How else do you explain it when your top law enforcement officials tell you that a proposal will make communities less safe, as they overwhelmingly did during the debate over SB 4, and yet you persist in passing the bill and saying it’s about public safety?

Among other things, SB 4 allows local police to make instant decisions about complex federal immigration law, which is a recipe for discriminatory constitutional violations.

Some facts about SB 4:

  • Texas cannot eliminate Fourth Amendment protections against unreasonable search and seizure:

o   An ICE request to county jails to detain a person must be based on probable cause that the person is violating immigration law.

o   But these detainers are not issued by an independent judge who reviews them for probable cause. They are issued by immigration officers.

o   Federal courts in other jurisdictions have already held that a county’s compliance with voluntary immigration detainers violate the Fourth and Fifth Amendments.

  • SB4 coerces local governments and higher education institutions:

o   Creates a separate criminal offense under state law for failure to comply with the bill, making local officials personally liable for performance of each and every law officer working in their jurisdiction.

o   Subjects local entities to Attorney General lawsuits originating from public complaints that may have no merit, eroding community relations and creating unnecessary expense.

o   Singles out the enforcement authority of University Campus police to target students that may be DREAMers or DACA recipients.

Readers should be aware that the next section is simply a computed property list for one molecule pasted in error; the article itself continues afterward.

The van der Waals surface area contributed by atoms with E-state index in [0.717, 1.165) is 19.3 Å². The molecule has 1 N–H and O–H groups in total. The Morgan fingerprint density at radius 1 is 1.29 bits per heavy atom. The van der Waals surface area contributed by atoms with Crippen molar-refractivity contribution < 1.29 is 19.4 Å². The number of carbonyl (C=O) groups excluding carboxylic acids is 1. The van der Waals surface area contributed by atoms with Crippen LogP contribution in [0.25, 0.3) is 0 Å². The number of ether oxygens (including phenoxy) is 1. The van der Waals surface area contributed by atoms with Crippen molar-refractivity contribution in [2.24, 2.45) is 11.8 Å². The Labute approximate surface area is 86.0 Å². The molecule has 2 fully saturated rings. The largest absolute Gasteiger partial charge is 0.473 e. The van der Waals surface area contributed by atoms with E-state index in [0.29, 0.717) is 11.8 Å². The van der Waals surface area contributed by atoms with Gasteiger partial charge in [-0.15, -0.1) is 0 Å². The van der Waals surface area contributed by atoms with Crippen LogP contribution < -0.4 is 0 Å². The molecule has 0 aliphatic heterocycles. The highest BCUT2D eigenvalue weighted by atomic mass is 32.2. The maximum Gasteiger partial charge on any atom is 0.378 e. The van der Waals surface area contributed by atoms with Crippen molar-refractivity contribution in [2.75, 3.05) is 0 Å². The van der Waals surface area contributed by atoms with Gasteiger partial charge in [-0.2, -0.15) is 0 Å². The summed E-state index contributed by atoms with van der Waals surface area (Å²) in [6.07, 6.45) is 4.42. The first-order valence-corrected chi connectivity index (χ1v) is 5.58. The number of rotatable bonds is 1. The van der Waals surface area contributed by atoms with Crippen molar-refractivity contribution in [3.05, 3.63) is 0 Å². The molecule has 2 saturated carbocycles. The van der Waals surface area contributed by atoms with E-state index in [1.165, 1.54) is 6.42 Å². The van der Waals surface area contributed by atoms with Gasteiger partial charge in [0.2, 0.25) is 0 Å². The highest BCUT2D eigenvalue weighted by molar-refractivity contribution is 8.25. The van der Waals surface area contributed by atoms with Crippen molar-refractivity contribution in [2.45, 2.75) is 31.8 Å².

• El Paso County is under a settlement entered in federal court in 2006 that prohibits the county from enforcing civil immigration law. The settlement resulted from traffic checkpoints set up by the El Paso Sheriff’s Department in which it was alleged deputies conducted unlawful searches, seizures and detentions. SB 4 is virtually certain to result in a costly lawsuit for El Paso County, which must choose between a federal settlement agreement and compliance with this new state law.

“Sanctuary Cities” Bill Clears Latest Hurdle, Heads to Abbott for Signature

The Texas Senate on Wednesday voted 20-11 to accept the House’s version of Senate bill 4, legislation that would ban “sanctuary” jurisdictions in Texas and allow police to inquire about the immigration status of people they lawfully detain.

The bill now heads to Gov. Greg Abbott, who declared the legislation an “emergency item” in the early days of the legislative session, and is widely expected to sign it.

The legislation makes sheriffs, constables, police chiefs and other local leaders subject to a Class A misdemeanor if they don’t cooperate with federal authorities and honor requests from immigration agents to hold noncitizen inmates subject to deportation. It also provides civil penalties for entities in violation of the provision that begin at $1,000 for a first offense and climb to as high as $25,500 for each subsequent infraction. The bill also applies to public colleges.